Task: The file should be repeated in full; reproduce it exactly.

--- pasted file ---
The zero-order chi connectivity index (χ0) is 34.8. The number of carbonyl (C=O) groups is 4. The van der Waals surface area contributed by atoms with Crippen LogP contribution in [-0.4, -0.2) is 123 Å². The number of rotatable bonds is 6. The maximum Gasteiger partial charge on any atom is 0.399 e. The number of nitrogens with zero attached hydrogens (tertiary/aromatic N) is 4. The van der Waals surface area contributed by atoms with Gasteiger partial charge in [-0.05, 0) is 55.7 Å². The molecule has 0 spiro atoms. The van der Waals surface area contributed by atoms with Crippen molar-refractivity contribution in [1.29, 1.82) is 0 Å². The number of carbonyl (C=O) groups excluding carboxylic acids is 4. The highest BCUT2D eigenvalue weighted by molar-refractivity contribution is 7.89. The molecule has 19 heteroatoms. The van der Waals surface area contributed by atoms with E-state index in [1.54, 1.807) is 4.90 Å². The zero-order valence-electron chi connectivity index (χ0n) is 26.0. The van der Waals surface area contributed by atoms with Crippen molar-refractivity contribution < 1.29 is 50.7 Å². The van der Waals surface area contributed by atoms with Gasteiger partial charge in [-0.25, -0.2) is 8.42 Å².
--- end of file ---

The zero-order chi connectivity index (χ0) is 34.8. The number of carbonyl (C=O) groups is 4. The van der Waals surface area contributed by atoms with Crippen LogP contribution in [-0.4, -0.2) is 123 Å². The number of rotatable bonds is 6. The maximum Gasteiger partial charge on any atom is 0.399 e. The number of nitrogens with zero attached hydrogens (tertiary/aromatic N) is 4. The van der Waals surface area contributed by atoms with Gasteiger partial charge in [-0.05, 0) is 55.7 Å². The molecule has 0 spiro atoms. The van der Waals surface area contributed by atoms with Crippen molar-refractivity contribution in [1.29, 1.82) is 0 Å². The number of carbonyl (C=O) groups excluding carboxylic acids is 4. The highest BCUT2D eigenvalue weighted by molar-refractivity contribution is 7.89. The molecule has 19 heteroatoms. The van der Waals surface area contributed by atoms with E-state index in [1.54, 1.807) is 4.90 Å². The zero-order valence-electron chi connectivity index (χ0n) is 26.0. The van der Waals surface area contributed by atoms with Crippen molar-refractivity contribution < 1.29 is 50.7 Å². The van der Waals surface area contributed by atoms with Gasteiger partial charge in [-0.25, -0.2) is 8.42 Å².